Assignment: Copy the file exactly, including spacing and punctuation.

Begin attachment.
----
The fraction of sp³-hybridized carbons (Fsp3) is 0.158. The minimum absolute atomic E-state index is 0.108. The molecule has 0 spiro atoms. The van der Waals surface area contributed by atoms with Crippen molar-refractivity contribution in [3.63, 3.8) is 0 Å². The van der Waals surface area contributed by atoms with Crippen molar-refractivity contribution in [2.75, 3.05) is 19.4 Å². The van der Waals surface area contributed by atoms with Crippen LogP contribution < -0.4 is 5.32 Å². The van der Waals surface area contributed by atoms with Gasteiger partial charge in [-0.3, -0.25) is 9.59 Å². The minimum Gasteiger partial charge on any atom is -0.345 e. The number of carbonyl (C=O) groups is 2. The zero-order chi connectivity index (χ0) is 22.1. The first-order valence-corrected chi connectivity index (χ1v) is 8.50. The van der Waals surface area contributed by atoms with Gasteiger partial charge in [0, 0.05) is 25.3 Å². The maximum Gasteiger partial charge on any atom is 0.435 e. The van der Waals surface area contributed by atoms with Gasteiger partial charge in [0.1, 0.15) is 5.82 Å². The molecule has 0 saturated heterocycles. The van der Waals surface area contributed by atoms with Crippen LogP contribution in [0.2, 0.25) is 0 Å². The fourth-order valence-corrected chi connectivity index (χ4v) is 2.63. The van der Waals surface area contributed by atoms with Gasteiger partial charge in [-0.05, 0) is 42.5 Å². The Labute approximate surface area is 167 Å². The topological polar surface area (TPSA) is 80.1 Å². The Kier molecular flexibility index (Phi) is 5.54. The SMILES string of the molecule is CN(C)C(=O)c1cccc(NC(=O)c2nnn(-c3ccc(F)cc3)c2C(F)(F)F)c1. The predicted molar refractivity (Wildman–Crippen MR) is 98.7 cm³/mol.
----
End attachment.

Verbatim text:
The fraction of sp³-hybridized carbons (Fsp3) is 0.158. The minimum absolute atomic E-state index is 0.108. The molecule has 0 spiro atoms. The van der Waals surface area contributed by atoms with Crippen molar-refractivity contribution in [3.63, 3.8) is 0 Å². The van der Waals surface area contributed by atoms with Crippen molar-refractivity contribution in [2.75, 3.05) is 19.4 Å². The van der Waals surface area contributed by atoms with Crippen LogP contribution < -0.4 is 5.32 Å². The van der Waals surface area contributed by atoms with Gasteiger partial charge in [-0.3, -0.25) is 9.59 Å². The minimum Gasteiger partial charge on any atom is -0.345 e. The number of carbonyl (C=O) groups is 2. The zero-order chi connectivity index (χ0) is 22.1. The first-order valence-corrected chi connectivity index (χ1v) is 8.50. The van der Waals surface area contributed by atoms with Gasteiger partial charge in [0, 0.05) is 25.3 Å². The maximum Gasteiger partial charge on any atom is 0.435 e. The van der Waals surface area contributed by atoms with Gasteiger partial charge in [0.1, 0.15) is 5.82 Å². The molecule has 0 saturated heterocycles. The van der Waals surface area contributed by atoms with Crippen LogP contribution in [0.2, 0.25) is 0 Å². The fourth-order valence-corrected chi connectivity index (χ4v) is 2.63. The van der Waals surface area contributed by atoms with Gasteiger partial charge in [-0.05, 0) is 42.5 Å². The Labute approximate surface area is 167 Å². The topological polar surface area (TPSA) is 80.1 Å². The Kier molecular flexibility index (Phi) is 5.54. The SMILES string of the molecule is CN(C)C(=O)c1cccc(NC(=O)c2nnn(-c3ccc(F)cc3)c2C(F)(F)F)c1. The predicted molar refractivity (Wildman–Crippen MR) is 98.7 cm³/mol.